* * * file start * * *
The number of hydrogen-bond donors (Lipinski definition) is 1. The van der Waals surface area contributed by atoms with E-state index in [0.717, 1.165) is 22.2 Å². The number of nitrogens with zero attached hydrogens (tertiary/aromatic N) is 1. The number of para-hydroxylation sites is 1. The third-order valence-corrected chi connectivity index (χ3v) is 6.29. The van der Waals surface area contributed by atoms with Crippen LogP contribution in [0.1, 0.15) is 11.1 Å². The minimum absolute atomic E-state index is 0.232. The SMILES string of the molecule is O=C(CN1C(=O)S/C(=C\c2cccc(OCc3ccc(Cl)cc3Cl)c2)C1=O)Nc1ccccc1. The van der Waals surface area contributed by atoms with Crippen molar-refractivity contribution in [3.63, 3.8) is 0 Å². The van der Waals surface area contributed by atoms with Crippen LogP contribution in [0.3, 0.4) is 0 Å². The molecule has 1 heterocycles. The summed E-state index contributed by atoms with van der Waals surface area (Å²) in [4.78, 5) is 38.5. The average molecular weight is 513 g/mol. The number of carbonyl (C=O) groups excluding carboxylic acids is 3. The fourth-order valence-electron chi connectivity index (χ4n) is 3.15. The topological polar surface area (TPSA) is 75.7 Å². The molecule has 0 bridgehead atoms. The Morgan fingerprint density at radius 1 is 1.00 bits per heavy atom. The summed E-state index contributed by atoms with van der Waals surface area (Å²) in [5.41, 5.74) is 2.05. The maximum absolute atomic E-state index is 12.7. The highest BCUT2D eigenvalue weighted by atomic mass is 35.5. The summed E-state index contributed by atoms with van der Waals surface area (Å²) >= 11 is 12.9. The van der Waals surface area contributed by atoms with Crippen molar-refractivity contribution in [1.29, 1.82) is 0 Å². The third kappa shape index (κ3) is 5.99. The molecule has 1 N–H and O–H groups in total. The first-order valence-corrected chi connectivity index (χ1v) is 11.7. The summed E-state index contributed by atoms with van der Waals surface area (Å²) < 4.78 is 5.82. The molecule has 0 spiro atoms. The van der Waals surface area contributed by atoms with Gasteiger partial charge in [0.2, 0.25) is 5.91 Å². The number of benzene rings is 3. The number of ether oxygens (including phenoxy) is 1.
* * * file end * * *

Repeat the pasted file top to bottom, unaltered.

The number of hydrogen-bond donors (Lipinski definition) is 1. The van der Waals surface area contributed by atoms with E-state index in [0.717, 1.165) is 22.2 Å². The number of nitrogens with zero attached hydrogens (tertiary/aromatic N) is 1. The number of para-hydroxylation sites is 1. The third-order valence-corrected chi connectivity index (χ3v) is 6.29. The van der Waals surface area contributed by atoms with Crippen LogP contribution in [0.1, 0.15) is 11.1 Å². The minimum absolute atomic E-state index is 0.232. The SMILES string of the molecule is O=C(CN1C(=O)S/C(=C\c2cccc(OCc3ccc(Cl)cc3Cl)c2)C1=O)Nc1ccccc1. The van der Waals surface area contributed by atoms with Crippen molar-refractivity contribution in [3.63, 3.8) is 0 Å². The van der Waals surface area contributed by atoms with Crippen LogP contribution in [0.3, 0.4) is 0 Å². The molecule has 1 heterocycles. The summed E-state index contributed by atoms with van der Waals surface area (Å²) in [4.78, 5) is 38.5. The average molecular weight is 513 g/mol. The number of carbonyl (C=O) groups excluding carboxylic acids is 3. The fourth-order valence-electron chi connectivity index (χ4n) is 3.15. The topological polar surface area (TPSA) is 75.7 Å². The molecule has 0 bridgehead atoms. The Morgan fingerprint density at radius 1 is 1.00 bits per heavy atom. The summed E-state index contributed by atoms with van der Waals surface area (Å²) in [5.41, 5.74) is 2.05. The maximum absolute atomic E-state index is 12.7. The highest BCUT2D eigenvalue weighted by atomic mass is 35.5. The summed E-state index contributed by atoms with van der Waals surface area (Å²) >= 11 is 12.9. The van der Waals surface area contributed by atoms with Crippen molar-refractivity contribution in [1.29, 1.82) is 0 Å². The third kappa shape index (κ3) is 5.99. The molecule has 1 N–H and O–H groups in total. The first-order valence-corrected chi connectivity index (χ1v) is 11.7. The summed E-state index contributed by atoms with van der Waals surface area (Å²) < 4.78 is 5.82. The molecule has 0 spiro atoms. The van der Waals surface area contributed by atoms with Gasteiger partial charge in [0.2, 0.25) is 5.91 Å². The number of benzene rings is 3. The number of ether oxygens (including phenoxy) is 1.